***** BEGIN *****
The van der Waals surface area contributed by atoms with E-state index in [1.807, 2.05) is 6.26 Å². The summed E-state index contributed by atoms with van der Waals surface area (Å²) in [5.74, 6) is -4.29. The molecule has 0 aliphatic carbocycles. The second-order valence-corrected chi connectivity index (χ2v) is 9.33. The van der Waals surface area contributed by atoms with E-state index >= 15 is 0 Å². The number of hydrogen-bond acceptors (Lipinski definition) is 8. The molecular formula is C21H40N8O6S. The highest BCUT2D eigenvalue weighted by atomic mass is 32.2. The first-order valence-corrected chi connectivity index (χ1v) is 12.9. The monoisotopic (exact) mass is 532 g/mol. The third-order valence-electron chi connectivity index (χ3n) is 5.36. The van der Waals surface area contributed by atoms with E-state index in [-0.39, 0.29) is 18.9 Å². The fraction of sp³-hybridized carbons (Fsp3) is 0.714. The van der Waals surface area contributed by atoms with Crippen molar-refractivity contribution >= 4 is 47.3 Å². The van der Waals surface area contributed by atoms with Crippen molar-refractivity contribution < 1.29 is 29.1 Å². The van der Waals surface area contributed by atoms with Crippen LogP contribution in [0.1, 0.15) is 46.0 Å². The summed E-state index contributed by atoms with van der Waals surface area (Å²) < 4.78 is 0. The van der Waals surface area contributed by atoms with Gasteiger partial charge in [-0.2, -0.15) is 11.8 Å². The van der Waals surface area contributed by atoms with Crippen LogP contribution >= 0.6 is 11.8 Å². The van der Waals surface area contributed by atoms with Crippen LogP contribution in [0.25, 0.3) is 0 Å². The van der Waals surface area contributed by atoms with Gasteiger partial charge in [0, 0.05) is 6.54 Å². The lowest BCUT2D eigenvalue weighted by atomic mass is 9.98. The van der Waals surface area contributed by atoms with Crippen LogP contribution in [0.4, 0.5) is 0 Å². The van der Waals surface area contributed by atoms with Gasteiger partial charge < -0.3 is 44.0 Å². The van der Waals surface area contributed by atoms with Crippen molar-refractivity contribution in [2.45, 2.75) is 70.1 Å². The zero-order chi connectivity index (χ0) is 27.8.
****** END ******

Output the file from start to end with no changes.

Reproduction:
The van der Waals surface area contributed by atoms with E-state index in [1.807, 2.05) is 6.26 Å². The summed E-state index contributed by atoms with van der Waals surface area (Å²) in [5.74, 6) is -4.29. The molecule has 0 aliphatic carbocycles. The second-order valence-corrected chi connectivity index (χ2v) is 9.33. The van der Waals surface area contributed by atoms with E-state index >= 15 is 0 Å². The number of hydrogen-bond acceptors (Lipinski definition) is 8. The molecular formula is C21H40N8O6S. The highest BCUT2D eigenvalue weighted by atomic mass is 32.2. The first-order valence-corrected chi connectivity index (χ1v) is 12.9. The monoisotopic (exact) mass is 532 g/mol. The third-order valence-electron chi connectivity index (χ3n) is 5.36. The van der Waals surface area contributed by atoms with E-state index in [-0.39, 0.29) is 18.9 Å². The fraction of sp³-hybridized carbons (Fsp3) is 0.714. The van der Waals surface area contributed by atoms with Crippen molar-refractivity contribution >= 4 is 47.3 Å². The van der Waals surface area contributed by atoms with Crippen molar-refractivity contribution < 1.29 is 29.1 Å². The van der Waals surface area contributed by atoms with Crippen LogP contribution in [0.1, 0.15) is 46.0 Å². The summed E-state index contributed by atoms with van der Waals surface area (Å²) < 4.78 is 0. The van der Waals surface area contributed by atoms with Gasteiger partial charge in [-0.2, -0.15) is 11.8 Å². The van der Waals surface area contributed by atoms with Crippen LogP contribution >= 0.6 is 11.8 Å². The van der Waals surface area contributed by atoms with Crippen LogP contribution in [0.25, 0.3) is 0 Å². The van der Waals surface area contributed by atoms with Gasteiger partial charge in [0, 0.05) is 6.54 Å². The lowest BCUT2D eigenvalue weighted by atomic mass is 9.98. The van der Waals surface area contributed by atoms with Crippen LogP contribution in [0.4, 0.5) is 0 Å². The van der Waals surface area contributed by atoms with Gasteiger partial charge < -0.3 is 44.0 Å². The van der Waals surface area contributed by atoms with Crippen molar-refractivity contribution in [2.45, 2.75) is 70.1 Å². The zero-order chi connectivity index (χ0) is 27.8.